that this administration has taken since day one, and there are areas where we can come together to truly address the challenges this country is facing. kailey: you have worked across the aisle on the issue of child care. you worked with democratic colleagues on legislation to provide new parents with a $5,000 advance through the child tax credit. as an extension of that tax credit, a continuation of payments, something you would like to see happen? rep. steil: the bill i support as a reform relation of how the tax bill is provided. . . it does not raise taxes. it does not cost revenue. it just allows parents to pull that forward to the days after a child, where parents need the ability to stay home with their child. we do have common sense approaches. under the democratic provisions, what it is is a child allowance. it is money from the government not tied to work and not tied to the early days of a child after
birth. we need to scrap gold back better -- scrap build back better and get proposals that actually solve the problems americans are facing. guy: let me ask you a kind of high-level question. will the republicans do better in the midterms if the democrats pass build back better, or don't pass build back better? because i can see it both ways. i can see that the inflationary concern, there is a concern about an overheating economy that may work in your favor. but if they don't pass it, maybe there's a lot of people in your district and elsewhere who are going to feel they have been let down. can you walk me through, from your political point of view, what you see happening here? rep. steil: i will never cheer against the united states of america for political purposes. the concern is we need to stop build back better in its tracks today. we've got this thing on hold with senator manchin.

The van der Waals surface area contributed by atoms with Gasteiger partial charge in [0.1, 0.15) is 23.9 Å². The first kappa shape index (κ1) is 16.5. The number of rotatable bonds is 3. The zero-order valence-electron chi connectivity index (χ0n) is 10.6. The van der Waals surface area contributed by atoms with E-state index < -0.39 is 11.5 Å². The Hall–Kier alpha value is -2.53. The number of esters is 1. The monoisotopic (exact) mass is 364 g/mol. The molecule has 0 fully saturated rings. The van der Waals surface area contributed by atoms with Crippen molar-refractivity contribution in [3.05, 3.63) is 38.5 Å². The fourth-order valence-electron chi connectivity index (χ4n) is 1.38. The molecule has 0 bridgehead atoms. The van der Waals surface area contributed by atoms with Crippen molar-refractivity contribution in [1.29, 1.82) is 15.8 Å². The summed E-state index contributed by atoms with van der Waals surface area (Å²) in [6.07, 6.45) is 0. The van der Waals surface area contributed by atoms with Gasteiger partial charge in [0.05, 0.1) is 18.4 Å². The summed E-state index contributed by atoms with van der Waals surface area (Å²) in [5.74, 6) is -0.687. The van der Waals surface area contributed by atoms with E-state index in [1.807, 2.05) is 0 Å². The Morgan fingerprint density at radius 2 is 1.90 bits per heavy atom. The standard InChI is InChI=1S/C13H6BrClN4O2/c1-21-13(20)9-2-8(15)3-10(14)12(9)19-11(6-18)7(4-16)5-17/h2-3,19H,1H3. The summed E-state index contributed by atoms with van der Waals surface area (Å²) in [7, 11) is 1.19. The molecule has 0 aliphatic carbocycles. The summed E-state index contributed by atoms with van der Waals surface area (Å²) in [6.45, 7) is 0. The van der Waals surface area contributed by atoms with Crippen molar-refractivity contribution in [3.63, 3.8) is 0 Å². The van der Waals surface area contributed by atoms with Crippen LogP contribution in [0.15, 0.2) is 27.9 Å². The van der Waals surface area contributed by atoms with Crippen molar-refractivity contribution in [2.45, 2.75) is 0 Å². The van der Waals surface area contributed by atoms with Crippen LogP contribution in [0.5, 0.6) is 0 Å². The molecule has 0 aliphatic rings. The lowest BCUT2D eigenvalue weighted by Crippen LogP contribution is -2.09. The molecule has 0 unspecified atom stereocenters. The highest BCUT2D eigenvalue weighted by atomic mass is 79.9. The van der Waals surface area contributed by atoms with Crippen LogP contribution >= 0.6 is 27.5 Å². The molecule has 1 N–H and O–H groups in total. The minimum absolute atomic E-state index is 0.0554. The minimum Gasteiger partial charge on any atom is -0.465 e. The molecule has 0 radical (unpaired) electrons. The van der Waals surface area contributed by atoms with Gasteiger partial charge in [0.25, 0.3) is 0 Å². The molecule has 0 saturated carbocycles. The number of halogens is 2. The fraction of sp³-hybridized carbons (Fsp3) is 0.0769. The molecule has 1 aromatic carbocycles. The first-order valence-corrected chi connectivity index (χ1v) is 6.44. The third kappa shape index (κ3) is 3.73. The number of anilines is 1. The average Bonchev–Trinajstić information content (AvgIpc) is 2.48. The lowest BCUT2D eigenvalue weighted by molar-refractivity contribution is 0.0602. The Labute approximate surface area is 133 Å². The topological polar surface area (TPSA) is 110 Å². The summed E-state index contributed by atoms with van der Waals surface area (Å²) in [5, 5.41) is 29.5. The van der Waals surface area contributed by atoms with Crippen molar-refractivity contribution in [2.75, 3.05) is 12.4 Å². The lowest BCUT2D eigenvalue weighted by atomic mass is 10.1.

we need to continue to prevented from moving forward. if it does, it would be disastrous for the united states economy. americans are already feeling inflationary pressures every day when they go to fill up their car, when they go to the grocery store, when they are going christmas shopping in the final days before christmas. build back better would simply drive costs higher. it will clobber americans in the pocketbooks. going back to childcare, many economists redid it would increase the cost of childcare by $13,000. talk about inflation. if this bill passes, i think it will be as unpopular for the american people as we predict it will which is why we need to stop it in the first place. i think bmi can people are waking up as to how far left the policies are coming out of the batted administration, how partisan they are. i think there's going to be repercussions in november either way. guy: in terms of the inflationary impact you think it is going to have, outside of childcare, can you be more specific in terms of why you think this is going to be a